Some of the improvements that DLSS 2.0 introduces compared to the first version of this technology are the new techniques of temporal feedback, which allow to recover a higher level of detail; a more efficient use of the Tensor Core of NVIDIA RTX GPUs, and, what is undoubtedly one of the most promising enhancements, a widespread artificial intelligence network able to work with any game, and not only with those for which it has been previously trained. This video from Digital Foundry is very interesting because it illustrates very well how DLSS 2.0 works on a PC and the technique checkerboard on a PlayStation 4 Pro about the same game: ‘Death Stranding’.
Sampling using technology checkerboard has thrown very convincing results in some PS4 Pro games, like, for example, ‘Horizon Zero Dawn’, although it resorts to a somewhat simpler strategy than DLSS. Roughly its philosophy is to render the images at a resolution lower than 4K (usually 1440p), once again in order to relieve the GPU of some of the computational effort, and expand them to 4K by filling in the missing pixels. To do this, an algorithm analyzes the pixels that surround each missing pixel and applies a smoothing procedure to the jagged edges to minimize the presence of saw teeth (an effect known as aliasing).
‘Checkerboard’ technologies, dynamic resolution and DLSS are just some of the techniques that allow balancing graphic quality and image cadence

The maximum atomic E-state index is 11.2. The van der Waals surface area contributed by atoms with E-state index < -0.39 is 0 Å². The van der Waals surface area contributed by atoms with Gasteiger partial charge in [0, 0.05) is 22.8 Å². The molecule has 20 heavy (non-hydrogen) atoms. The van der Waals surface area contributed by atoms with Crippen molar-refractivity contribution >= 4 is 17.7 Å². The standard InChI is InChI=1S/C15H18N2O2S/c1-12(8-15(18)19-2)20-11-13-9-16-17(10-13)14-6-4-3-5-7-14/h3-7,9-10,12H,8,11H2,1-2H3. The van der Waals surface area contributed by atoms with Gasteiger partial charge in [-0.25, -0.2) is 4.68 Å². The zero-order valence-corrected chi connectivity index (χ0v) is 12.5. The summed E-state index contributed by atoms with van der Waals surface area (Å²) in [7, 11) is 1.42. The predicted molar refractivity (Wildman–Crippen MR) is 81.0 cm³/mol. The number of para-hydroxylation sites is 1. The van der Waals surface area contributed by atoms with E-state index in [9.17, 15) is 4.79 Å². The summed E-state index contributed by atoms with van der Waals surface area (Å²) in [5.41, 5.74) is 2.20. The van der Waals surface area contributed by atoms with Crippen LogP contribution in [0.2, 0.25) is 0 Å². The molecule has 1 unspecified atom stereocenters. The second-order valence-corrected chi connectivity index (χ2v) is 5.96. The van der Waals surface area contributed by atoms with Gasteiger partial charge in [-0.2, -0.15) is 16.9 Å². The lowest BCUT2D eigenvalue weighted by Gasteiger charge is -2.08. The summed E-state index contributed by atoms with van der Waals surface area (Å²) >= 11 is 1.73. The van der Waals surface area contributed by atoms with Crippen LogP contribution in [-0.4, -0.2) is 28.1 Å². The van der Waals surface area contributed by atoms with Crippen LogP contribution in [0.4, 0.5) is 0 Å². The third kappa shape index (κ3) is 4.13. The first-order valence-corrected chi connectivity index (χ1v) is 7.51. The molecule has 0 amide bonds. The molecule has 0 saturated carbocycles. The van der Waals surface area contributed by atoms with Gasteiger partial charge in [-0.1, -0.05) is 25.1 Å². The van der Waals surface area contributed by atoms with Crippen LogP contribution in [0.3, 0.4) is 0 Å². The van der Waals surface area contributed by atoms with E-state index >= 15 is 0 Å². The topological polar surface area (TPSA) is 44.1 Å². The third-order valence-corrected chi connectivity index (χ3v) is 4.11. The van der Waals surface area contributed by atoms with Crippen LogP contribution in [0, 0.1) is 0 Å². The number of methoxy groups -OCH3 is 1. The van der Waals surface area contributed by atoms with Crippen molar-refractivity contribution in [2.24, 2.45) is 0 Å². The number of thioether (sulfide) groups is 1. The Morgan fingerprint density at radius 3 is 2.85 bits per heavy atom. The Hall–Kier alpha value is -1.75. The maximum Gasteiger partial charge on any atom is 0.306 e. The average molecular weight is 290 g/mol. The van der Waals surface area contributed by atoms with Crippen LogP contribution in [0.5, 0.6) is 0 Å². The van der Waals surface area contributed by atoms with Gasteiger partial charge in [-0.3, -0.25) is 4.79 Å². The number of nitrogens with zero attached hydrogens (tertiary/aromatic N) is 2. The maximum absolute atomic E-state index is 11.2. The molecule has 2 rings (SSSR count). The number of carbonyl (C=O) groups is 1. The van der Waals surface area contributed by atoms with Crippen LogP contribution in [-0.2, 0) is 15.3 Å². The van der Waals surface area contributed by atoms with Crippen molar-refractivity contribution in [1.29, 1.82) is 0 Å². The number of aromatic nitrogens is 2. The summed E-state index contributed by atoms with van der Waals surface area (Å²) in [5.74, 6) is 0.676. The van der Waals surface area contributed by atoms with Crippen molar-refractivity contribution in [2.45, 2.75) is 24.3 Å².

Xbox One X is noticeably more powerful than PlayStation 4 Pro, and this has made it possible for it to render a reasonably wide range of games at 4K natively. However, both the current Sony and Microsoft consoles have at their disposal a wide range of techniques that help them deal with 4K resolution in a more or less satisfactory way. One of the innovations with which it is also good to be familiar is dynamic resolution, which, as we can guess, consists of temporarily reducing the resolution at which the images are being rendered within predefined margins to lighten the workload of the GPU and ensure that the cadence of images per second does not drop when the graphic load she’s very tall. This technique is currently being used by some PC games as well as on Nintendo Switch, Xbox One and PlayStation 4.
Technologies checkerboard, dynamic resolution and DLSS are just some of the techniques that game developers have at their disposal to balance the graphic quality and the cadence of images per second of their titles, but there are other innovations that also pursue this objective and that can work side by side with them. In any case, we cannot ignore that DLSS is a proprietary technology of NVIDIA, and Xbox Series X and PlayStation 5 incorporate a CPU and a graphics engine developed by AMD together with Microsoft and Sony, so they cannot use it. This limitation seems to complicate the outlook for next-generation consoles, but it doesn’t have to be that way because we have reason to think that RDNA 2, the architecture on which both AMD’s upcoming graphics cards and PS5 and Xbox Series X GPUs, will put all the meat on the grill.